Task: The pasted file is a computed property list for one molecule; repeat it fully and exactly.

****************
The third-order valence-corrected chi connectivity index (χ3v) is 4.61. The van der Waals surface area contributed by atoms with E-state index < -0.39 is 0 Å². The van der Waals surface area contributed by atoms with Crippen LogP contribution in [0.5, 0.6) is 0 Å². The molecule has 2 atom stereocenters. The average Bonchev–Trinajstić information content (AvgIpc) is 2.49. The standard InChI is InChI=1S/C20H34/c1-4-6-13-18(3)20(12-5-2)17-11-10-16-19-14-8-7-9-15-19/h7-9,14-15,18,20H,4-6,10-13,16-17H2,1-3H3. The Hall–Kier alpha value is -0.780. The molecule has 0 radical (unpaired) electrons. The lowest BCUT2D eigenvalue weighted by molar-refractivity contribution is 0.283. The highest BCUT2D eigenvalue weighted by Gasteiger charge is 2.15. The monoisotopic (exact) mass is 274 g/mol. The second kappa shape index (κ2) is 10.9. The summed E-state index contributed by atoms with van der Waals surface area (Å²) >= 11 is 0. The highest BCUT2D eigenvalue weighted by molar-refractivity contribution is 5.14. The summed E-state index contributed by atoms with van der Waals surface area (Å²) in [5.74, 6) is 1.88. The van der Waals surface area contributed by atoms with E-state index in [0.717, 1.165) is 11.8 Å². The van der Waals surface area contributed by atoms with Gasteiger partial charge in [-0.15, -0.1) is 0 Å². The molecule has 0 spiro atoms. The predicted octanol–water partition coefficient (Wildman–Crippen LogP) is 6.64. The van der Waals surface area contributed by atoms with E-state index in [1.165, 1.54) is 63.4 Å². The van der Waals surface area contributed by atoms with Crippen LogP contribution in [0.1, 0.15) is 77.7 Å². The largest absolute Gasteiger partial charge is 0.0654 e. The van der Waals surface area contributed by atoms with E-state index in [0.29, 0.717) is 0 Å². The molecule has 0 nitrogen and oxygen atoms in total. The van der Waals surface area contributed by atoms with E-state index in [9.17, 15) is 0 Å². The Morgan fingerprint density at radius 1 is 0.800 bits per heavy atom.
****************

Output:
The third-order valence-corrected chi connectivity index (χ3v) is 4.61. The van der Waals surface area contributed by atoms with E-state index < -0.39 is 0 Å². The van der Waals surface area contributed by atoms with Crippen LogP contribution in [0.5, 0.6) is 0 Å². The molecule has 2 atom stereocenters. The average Bonchev–Trinajstić information content (AvgIpc) is 2.49. The standard InChI is InChI=1S/C20H34/c1-4-6-13-18(3)20(12-5-2)17-11-10-16-19-14-8-7-9-15-19/h7-9,14-15,18,20H,4-6,10-13,16-17H2,1-3H3. The Hall–Kier alpha value is -0.780. The molecule has 0 radical (unpaired) electrons. The lowest BCUT2D eigenvalue weighted by molar-refractivity contribution is 0.283. The highest BCUT2D eigenvalue weighted by Gasteiger charge is 2.15. The monoisotopic (exact) mass is 274 g/mol. The second kappa shape index (κ2) is 10.9. The summed E-state index contributed by atoms with van der Waals surface area (Å²) >= 11 is 0. The highest BCUT2D eigenvalue weighted by molar-refractivity contribution is 5.14. The summed E-state index contributed by atoms with van der Waals surface area (Å²) in [5.74, 6) is 1.88. The van der Waals surface area contributed by atoms with E-state index in [0.717, 1.165) is 11.8 Å². The van der Waals surface area contributed by atoms with Gasteiger partial charge in [-0.15, -0.1) is 0 Å². The molecule has 0 spiro atoms. The predicted octanol–water partition coefficient (Wildman–Crippen LogP) is 6.64. The van der Waals surface area contributed by atoms with E-state index in [1.165, 1.54) is 63.4 Å². The van der Waals surface area contributed by atoms with Crippen LogP contribution in [0.1, 0.15) is 77.7 Å². The largest absolute Gasteiger partial charge is 0.0654 e. The van der Waals surface area contributed by atoms with E-state index in [0.29, 0.717) is 0 Å². The molecule has 0 nitrogen and oxygen atoms in total. The van der Waals surface area contributed by atoms with E-state index in [9.17, 15) is 0 Å². The Morgan fingerprint density at radius 1 is 0.800 bits per heavy atom.